Today the venerated Invader appears at airshows throughout the American West, including the National Championship Air Races. The airplane won the Howard Hughes Trophy in the large aircraft category from the National Aviation Heritage Invitational in Reno in 2014.

See video of the 1944 A-26 Invader from LiveAirshowTV.

(Photo: Courtesy Cactus Air Force)

(#25) 1967 Cessna O-2A Skymaster
Aerial Director

The venerable “Oscar Deuce” was born from Cessna’s Model 337 Super Skymaster, an unusual civilian utility aircraft powered by a pair of Continental engines, one pushing and one pulling. With a revised cabin, a new suite of military electronics, and additional weapons-carrying capacity, the first U.S. Air Force O-2A Skymasters went into service in Vietnam in March of 1967, just three months after the initial flight of the prototype.

Used as Forward Air Controller (FAC) aircraft, low-flying Skymaster crews coordinated attacks and helped orchestrate rescues, marking targets with white phosphorus rockets, communicating with nearby ground units, and directing a multitude of helicopters, attack planes, and fast-moving jet aircraft. While the Skymaster’s twin tail booms gave it a distinctive appearance, the O-2s spent much of their time operating in the dangerous space between the attackers and the enemy. Some O-2 flyers painted unofficial messages in large block letters on the tops of their wings such as, “The FAC” and “Don’t Shoot” in an attempt to avoid becoming targets themselves.

The airplanes continued to serve in U.S. military units into the early 2000s with the last being retired in 2010. The Cactus Air Force Wings and Wheels Museum retrieved four retired O-2A from storage at Davis-Monthan Air Force Base in 1996. “The airframe we chose for restoration had a known combat history,” says staffer Stephen Mays. It was assigned to the 23rd Tactical Air Support Squadron (TASS) in Thailand from 1967 to 1971, and then to the 19th TASS in South Vietnam. After the war, the plane served in the Michigan Air National Guard until its retirement from the Air Force in 1980.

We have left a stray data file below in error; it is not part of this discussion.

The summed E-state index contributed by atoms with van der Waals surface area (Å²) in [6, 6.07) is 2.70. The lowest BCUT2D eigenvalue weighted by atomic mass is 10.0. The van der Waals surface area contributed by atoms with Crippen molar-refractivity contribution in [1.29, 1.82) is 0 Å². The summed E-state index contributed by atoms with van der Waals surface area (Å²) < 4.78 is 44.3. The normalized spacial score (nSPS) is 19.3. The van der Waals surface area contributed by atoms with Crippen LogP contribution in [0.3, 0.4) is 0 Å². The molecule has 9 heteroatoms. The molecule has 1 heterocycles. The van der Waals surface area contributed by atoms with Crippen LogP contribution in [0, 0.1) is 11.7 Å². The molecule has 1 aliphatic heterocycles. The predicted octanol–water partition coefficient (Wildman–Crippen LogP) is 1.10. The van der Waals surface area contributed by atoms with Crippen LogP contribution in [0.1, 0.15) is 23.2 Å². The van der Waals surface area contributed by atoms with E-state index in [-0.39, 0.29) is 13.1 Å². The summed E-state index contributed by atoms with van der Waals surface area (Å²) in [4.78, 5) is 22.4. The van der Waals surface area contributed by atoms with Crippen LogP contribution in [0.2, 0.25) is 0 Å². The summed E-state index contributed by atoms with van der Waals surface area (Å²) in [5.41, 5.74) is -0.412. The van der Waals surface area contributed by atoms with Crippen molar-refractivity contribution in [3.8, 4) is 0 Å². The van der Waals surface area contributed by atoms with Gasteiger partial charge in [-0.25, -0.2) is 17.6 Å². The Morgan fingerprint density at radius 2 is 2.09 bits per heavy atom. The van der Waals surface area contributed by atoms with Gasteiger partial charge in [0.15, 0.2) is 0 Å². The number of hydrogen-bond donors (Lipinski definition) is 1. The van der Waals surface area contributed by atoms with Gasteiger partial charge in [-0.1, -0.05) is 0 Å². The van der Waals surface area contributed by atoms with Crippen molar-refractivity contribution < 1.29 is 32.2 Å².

See video of the 1967 O-2 Skymaster from LiveAirshowTV.

(Photo: Courtesy Cactus Air Force)

(#26) 1941 Taylorcraft BC-12-65
The Original

After seeing Cal Rodgers fly the Wright EX Vin Fiz over New York in 1911, the teenaged C.G. Taylor was so inspired that he built an aircraft of his own design in his parent’s attic. (The sections were lowered through the attic window into the yard below for assembly.) By 1928 C.G. had formed an aircraft company with his brother Gordon, in Bradford, Pennsylvania, with William T. Piper as an original investor. When the Great Depression forced C.G. to liquidate the company, Piper bought him out, retaining C.G. as company president and chief engineer. (The ubiquitous Piper Cub was based upon one of Taylor’s designs, modified by another designer while Taylor was out sick. William Piper liked the revised design so much, he bought out Taylor’s share in the company. A gentle rivalry exists to this day between Taylorcraft and Piper Cub owners.)

One of C.G.’s designs, the Taylorcraft B, would eventually be produced in 27 variants. One of those, a 1941 Taylorcraft BC-12-65, was sitting on the ramp at the Corvallis Municipal Airport in 1992 when Mark Baxter first saw it. He had no idea the ratty old tail-dragger would change his life. “I can’t even explain it,” he says. “I saw this thing sitting on the ramp and fell in love with it.” Baxter would take all of his flight instruction, solo, and complete his check ride in the T-craft. When the aircraft came up for sale a year later, Baxter and his kid brother Eric bought it (kind of like C.G. and Gordon), flying until it was held together with little more than safety wire and duct tape. They embarked on a restoration in 2000 under the guidance of Tim Talen; nine years later they finished. While Baxter didn’t know anything about restoration when he began (“I couldn’t tell the difference between a longeron and a wing rib,” he says), the restoration led to a second career: For the past 15 years, Baxter has run a small business tuck-splicing control cables on antique aircraft. He also became a board member of the Oregon Aviation Historical Society. The brothers don’t know too much of the history of their aircraft, other than it was part of a batch of 10 Taylorcraft flown in 1941 to Hubert & Dillon Air Service, a dealership in Tacoma, Washington. The airplane was owned by the Defense Plant Corporation during the war, and likely trained new cadets; other records were lost in a fire in the 1970s.

“Flying the plane is a great joy,” says Baxter, “but what is most important to me is that the Taylorcraft has brought me so many experiences in my life that I never would have had.”

See video of the 1941 Taylorcraft from LiveAirshowTV.

(Photo: Mark and Eric Baxter)